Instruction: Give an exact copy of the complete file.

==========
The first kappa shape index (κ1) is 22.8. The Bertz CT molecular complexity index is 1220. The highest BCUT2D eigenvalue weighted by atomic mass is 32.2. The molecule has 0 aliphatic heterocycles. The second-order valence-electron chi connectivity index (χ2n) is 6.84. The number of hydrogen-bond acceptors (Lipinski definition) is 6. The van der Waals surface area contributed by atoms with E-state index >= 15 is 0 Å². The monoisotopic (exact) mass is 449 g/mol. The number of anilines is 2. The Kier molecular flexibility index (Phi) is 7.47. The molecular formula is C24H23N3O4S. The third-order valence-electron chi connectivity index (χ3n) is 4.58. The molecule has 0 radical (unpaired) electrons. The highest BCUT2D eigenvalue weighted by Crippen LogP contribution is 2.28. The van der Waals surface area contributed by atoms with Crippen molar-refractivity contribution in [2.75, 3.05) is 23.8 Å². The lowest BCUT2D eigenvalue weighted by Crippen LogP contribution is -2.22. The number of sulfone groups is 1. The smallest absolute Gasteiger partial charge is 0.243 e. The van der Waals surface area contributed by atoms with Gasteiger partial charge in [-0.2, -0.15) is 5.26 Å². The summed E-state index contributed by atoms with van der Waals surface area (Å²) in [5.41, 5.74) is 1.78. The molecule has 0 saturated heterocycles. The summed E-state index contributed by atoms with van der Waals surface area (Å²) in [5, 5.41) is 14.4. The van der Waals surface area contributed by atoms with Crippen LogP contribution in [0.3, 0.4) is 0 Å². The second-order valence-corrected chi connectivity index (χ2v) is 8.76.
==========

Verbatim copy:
The first kappa shape index (κ1) is 22.8. The Bertz CT molecular complexity index is 1220. The highest BCUT2D eigenvalue weighted by atomic mass is 32.2. The molecule has 0 aliphatic heterocycles. The second-order valence-electron chi connectivity index (χ2n) is 6.84. The number of hydrogen-bond acceptors (Lipinski definition) is 6. The van der Waals surface area contributed by atoms with E-state index >= 15 is 0 Å². The monoisotopic (exact) mass is 449 g/mol. The number of anilines is 2. The Kier molecular flexibility index (Phi) is 7.47. The molecular formula is C24H23N3O4S. The third-order valence-electron chi connectivity index (χ3n) is 4.58. The molecule has 0 radical (unpaired) electrons. The highest BCUT2D eigenvalue weighted by Crippen LogP contribution is 2.28. The van der Waals surface area contributed by atoms with Crippen molar-refractivity contribution in [2.75, 3.05) is 23.8 Å². The lowest BCUT2D eigenvalue weighted by Crippen LogP contribution is -2.22. The number of sulfone groups is 1. The smallest absolute Gasteiger partial charge is 0.243 e. The van der Waals surface area contributed by atoms with Gasteiger partial charge in [-0.2, -0.15) is 5.26 Å². The summed E-state index contributed by atoms with van der Waals surface area (Å²) in [5.41, 5.74) is 1.78. The molecule has 0 saturated heterocycles. The summed E-state index contributed by atoms with van der Waals surface area (Å²) in [5, 5.41) is 14.4. The van der Waals surface area contributed by atoms with Crippen LogP contribution in [0.3, 0.4) is 0 Å². The second-order valence-corrected chi connectivity index (χ2v) is 8.76.